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House Speaker Nancy Pelosi finished naming members to the Select Committee on the Modernization of Congress just last week. The bipartisan committee has no legislative authority, but is tasked with conducting public hearings to discuss ways to update the way Congress conducts day-to-day business. Committee Chairman Derek Kilmer (D-Wash.) says it’s about time.
“It’s probably well past due for Congress to have a committee like this,” Kilmer said on Federal Drive with Tom Temin.“The committee was established with the passage of the rules package and tasked with some specific issues to look at in hopes of making the organization a higher-performing one.”
On Feb. 12, Rep. Tom Graves (R-Ga.) was inducted also as Republican leader and co-chair of the bipartisan committee.
The other 10 members include: Reps. Zoe Lofgren (D-Calif.), Rodney Davis (R-Ill.), Susan Brooks (R-Ind.), Rob Woodall (R-Ga.), Emanuel Cleaver (D-Mo.), Mary Gay Scanlon (D-Pa.), William Timmons (R-S.C.), Suzan DelBene (D-Wash.), Dan Newhouse (R-Wash.) and Mark Pocan (D-Wis.).
Congress does something similar every 20 to 30 years in order to evaluate what’s working and what isn’t — Kilmer said in many ways, Congress tries to be a “fixer-upper.” This committee is the most recent attempt to try to make the process more transparent and more open.
Tech, recruitment, retention
In its beginning stages, the committee will consult everyone from think tanks to academia to assess the current procedures and rules within Congress and make recommendations.
Kilmer told Federal News Network’s Jason Miller that one area the committee will mostly likely prioritize is technology modernization.
“That’s an issue frankly where you’ve seen a lot of member interest on that, both from the standpoint of cybersecurity, but also how Congress uses innovation,” Kilmer said. “Both to engage one another, to engage our staff to try to serve the American people, and even how we engage with the American people through the use of innovative technologies. Congress is behind the curve on that front.”
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He said other areas the committee is like to focus on are recruitment, retention, diversity of staff, legacy systems and shared services that could enable taxpayer dollars to be used in more efficient ways.
Recruitment plays a large part in how effective a member’s staff will be. This is especially noticeable when staff members tend to be younger. Kilmer said Congress is notorious for the lack of retention when it comes to committee or personnel staff. He said there’s not a position in the House where the median tenure is longer than four years.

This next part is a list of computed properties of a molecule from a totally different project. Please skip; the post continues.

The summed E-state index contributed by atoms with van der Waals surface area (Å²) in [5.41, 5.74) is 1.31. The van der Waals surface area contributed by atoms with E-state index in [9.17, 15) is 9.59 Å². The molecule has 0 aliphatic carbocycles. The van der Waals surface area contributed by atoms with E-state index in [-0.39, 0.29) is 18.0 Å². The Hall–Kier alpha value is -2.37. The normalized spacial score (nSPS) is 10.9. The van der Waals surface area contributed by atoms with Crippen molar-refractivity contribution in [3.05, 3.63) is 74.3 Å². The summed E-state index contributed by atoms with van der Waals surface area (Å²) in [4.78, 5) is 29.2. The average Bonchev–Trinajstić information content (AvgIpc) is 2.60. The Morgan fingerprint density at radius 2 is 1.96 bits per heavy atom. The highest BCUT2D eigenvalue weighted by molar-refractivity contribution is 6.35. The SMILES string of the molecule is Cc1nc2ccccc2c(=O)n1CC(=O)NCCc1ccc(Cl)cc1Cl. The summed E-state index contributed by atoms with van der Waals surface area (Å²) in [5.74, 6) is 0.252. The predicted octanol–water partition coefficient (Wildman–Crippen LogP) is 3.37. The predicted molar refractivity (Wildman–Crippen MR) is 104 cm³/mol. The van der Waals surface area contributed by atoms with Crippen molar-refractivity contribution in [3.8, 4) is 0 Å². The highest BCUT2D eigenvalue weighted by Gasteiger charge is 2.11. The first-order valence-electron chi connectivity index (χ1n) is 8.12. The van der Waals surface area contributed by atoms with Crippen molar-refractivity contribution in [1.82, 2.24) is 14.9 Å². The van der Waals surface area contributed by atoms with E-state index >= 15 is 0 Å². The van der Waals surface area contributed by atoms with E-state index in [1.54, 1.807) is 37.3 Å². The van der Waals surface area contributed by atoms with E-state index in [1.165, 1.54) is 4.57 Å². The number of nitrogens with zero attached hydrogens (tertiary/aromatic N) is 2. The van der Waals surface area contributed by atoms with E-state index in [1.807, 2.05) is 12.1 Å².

“There’s just tremendous turnover that happens,” he said. “Looking at the drivers of that, what’s leading to that level of turnover [and] trying to get some understanding of how Congress can build some additional institutional capacity so that we can, as an institution, solve problems … I think is important.”
He said this is one reason why lobbyists and outside interest groups — and even the executive branch — have far more authority and trust from the public than Congress.
The committee has been given about a year to produce recommendations. Each suggestion will require a two-thirds vote and then the members will be required every 90 days to provide progress updates.
Kilmer said he doesn’t anticipate the committee taking the full year to start making changes, or recommendations. There could be “low-hanging fruit” that the committee could take action on early in the process.
“It’s strange to be part of an organization that, according to recent polling is less popular than head lice and colonoscopies — I think ranking just above Nickelback,” Kilmer said. “I think there’s a real zeal for trying to fix some of the things that are problematic about the institution with the most important hoping that this institution can better serve the American people and that the people who are elected here can do a better job of representing their constituents.”